Both teams wore black armbands and stood for a minute’s silence after the two teams had entered the Stade de France to Oasis’ hit ‘Don’t Look Back in Anger’ – played by the French Republican Guard.
The Mancunian bands classic has been used as an anthem after 22 concert goers were killed by a suicide bomber after an Ariana Grande gig last month.
The tributes were also to respect the eight members of public murdered by three terrorists in London 10 days ago.
Fans held red and white posters to form a mosaic effect of the England flag before kick-off.
Prime Minister Theresa May was in the stands alongside recently-elected French President Emmanuel Macron after the pair had held a joint press conference earlier in the evening.
Speaking in Paris before the game alongside new French President Emmanuel Macron, Mrs. May said: “Both our countries have sadly experienced the horrors of terrorism all too recently.
“I offer our heartfelt condolences to the families and friends of the three innocent French victims killed in the terrible attack in London last week.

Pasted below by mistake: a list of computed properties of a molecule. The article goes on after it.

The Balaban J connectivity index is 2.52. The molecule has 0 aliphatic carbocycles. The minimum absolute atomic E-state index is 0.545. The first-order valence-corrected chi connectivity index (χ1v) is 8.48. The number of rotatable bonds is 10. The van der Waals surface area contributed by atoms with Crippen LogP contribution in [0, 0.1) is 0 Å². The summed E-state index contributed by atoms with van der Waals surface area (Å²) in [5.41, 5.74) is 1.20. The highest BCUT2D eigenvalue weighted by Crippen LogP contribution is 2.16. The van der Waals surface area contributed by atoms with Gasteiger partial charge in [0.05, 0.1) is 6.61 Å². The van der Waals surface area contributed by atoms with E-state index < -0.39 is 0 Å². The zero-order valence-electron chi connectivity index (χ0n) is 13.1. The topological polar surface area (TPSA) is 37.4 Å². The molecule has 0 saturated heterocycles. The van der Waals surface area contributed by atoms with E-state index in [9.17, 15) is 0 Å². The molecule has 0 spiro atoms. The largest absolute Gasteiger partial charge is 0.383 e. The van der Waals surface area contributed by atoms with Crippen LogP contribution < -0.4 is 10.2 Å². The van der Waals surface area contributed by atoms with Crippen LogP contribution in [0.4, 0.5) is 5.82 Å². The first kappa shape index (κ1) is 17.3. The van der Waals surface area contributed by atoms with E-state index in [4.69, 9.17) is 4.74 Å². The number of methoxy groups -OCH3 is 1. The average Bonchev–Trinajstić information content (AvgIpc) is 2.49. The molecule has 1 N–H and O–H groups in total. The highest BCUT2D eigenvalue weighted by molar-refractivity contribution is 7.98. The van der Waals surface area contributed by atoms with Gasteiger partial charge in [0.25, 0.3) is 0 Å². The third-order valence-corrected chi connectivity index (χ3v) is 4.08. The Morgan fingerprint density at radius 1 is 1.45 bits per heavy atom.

“It shows so painfully how these attacks are not attacks on one place – but on us all.”
The two heads of state laid a wreath at the nearby plaque for victims of Paris attacks and were due to meet families of victims of those killed in the horror of the Bataclan in 2015.
England were playing for the second time in four days following their dramatic 2-2 draw with rivals Scotland at Hampden on Saturday.
Then, a Harry Kane leveller denied the home side all three points after Leigh Griffiths had stunned the travelling support with two stunning free kicks in the final three minutes of normal time.
Manager Gareth Southgate made six changes to his starting XI for the clash in Paris against a French side who were beaten by Sweden last Friday.The tribute was a reply to the FA’s moving tribute at Wembley two years ago, weeks after he major terror attack in Paris.
England fans held up a flag reading ‘Liberte, Egalite, Fraternite’ in a moving gesture at Wembley.
France midfielder Lassana Diarra was a substitute that evening even though his cousin was among those killed, while Antoine Griezmann’s sister escaped the mass killing at the Bataclan theatre.
The words of La Marseillaise were shown on the big screen as both sets of fans joined in for a memorable rendition of the French national anthem.